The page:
Looking at developmental brain science, we learn that all children and teenagers are immature. We also learn that even our pristine parenting skills can’t speed up or force the maturity process. Maturing takes time and isn’t complete until we reach our mid-20s, when the frontal cortex has stronger neuronal connections. Your child may be very intelligent, but he or she isn’t mature. Your child isn’t immune to making poor judgments when it comes to using adult technologies. We hurt our kids when we believe they’re immune to making bad decisions.

The Parental Optimism Bias

“I believe in my child. I want the best for her, so I trust her.”

“My child has never lied to me and I know nothing bad will happen to her online. If it does, she’ll tell me and we’ll handle it together.”

Truth: It’s easier to overestimate the possibility of good things happening and underestimate the possibility of bad things happening than vice versa. We assume that our son will never look at pornography and that our daughter will never sext, but statistics point to a very different story. Those types of activities have risen since the advent of the smartphone, despite our optimistic bias. It’s good to have a positive attitude, but that can cause parents to place too much trust in their teens. The decline in a teen’s emotional health is in part a result of that bias. The power of positive thinking doesn’t apply to screen use.

The Conversation Bias

“As long as I tell my kids not to click on certain things, not to give out personal info online, to look away when it comes to porn and violent content, and discuss other directives, they’ll be fine.”

“My kids will tell me if anything is wrong online.”

Truth: If conversations really worked, we would be able to eliminate teen delinquency (such as drug and alcohol use and teen pregnancy) simply by having conversations about it. Conversations are building blocks for a good relationship with your child, but conversations alone don’t change behavior. When we depend on conversations about digital safety, we’re hurting our kids. Ongoing conversations help establish you as the expert and the go-to person for life advice, but conversations are no golden ticket to screen success.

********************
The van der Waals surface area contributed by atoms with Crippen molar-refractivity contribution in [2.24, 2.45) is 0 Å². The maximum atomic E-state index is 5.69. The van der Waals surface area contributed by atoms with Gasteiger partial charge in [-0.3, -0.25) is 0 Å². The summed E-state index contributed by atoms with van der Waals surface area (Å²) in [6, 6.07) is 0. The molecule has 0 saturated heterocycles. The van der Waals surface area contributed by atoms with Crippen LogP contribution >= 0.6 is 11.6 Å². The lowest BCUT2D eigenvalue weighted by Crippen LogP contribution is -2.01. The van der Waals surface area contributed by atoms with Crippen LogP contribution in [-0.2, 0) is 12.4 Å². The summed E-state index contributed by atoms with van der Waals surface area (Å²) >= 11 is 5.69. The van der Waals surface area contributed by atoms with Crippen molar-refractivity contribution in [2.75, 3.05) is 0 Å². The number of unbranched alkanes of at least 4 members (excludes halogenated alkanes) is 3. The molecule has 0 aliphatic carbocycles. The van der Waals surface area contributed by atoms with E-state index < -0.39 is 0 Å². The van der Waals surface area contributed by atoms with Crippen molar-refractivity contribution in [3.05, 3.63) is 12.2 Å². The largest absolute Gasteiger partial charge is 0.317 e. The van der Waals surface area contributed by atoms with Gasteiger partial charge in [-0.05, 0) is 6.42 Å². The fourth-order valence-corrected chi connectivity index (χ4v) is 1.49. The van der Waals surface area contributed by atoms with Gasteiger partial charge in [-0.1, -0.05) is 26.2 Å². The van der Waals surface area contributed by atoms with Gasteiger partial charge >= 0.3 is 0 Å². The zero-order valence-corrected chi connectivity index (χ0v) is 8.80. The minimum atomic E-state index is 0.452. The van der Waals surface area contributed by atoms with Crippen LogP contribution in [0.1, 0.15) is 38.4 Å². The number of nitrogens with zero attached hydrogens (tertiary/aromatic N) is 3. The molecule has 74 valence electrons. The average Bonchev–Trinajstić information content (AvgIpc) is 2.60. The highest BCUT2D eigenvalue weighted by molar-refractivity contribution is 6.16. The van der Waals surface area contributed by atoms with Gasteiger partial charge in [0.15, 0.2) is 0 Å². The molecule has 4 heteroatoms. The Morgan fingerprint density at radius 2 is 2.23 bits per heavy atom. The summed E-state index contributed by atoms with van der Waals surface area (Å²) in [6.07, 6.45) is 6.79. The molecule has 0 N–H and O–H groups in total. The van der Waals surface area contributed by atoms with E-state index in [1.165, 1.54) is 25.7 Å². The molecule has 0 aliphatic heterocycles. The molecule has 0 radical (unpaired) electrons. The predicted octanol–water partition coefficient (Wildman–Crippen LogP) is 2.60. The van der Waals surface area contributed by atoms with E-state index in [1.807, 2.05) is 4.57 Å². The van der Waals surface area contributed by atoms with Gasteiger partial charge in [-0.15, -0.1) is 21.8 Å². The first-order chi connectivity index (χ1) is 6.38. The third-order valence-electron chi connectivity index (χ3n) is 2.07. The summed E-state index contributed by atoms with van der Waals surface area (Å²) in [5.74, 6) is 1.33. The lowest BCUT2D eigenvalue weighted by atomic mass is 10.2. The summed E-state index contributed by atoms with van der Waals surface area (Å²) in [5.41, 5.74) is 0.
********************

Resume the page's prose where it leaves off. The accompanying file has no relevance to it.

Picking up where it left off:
Anchoring Bias: The First Idea Sticks  

“I trust my child on her screen. When she was only 8, she told me about something bad she saw on her iPad and showed me. I’m so proud of her because she’s so mature. We have a close relationship and I have no reason to believe that she won’t keep being open and honest with me.”

“My kids have been watching cartoons on YouTube for years, and they’re fine.”

Truth: The anchoring bias says that we’re strongly influenced by the first impression we have about a topic or person. But that first impression can incorrectly influence our judgment for future assessments. Just because your child seemed mature for her age in the first grade doesn’t mean that she’ll be mature in seventh grade. In the same vein, her telling you something once doesn’t mean that she’ll tell you everything.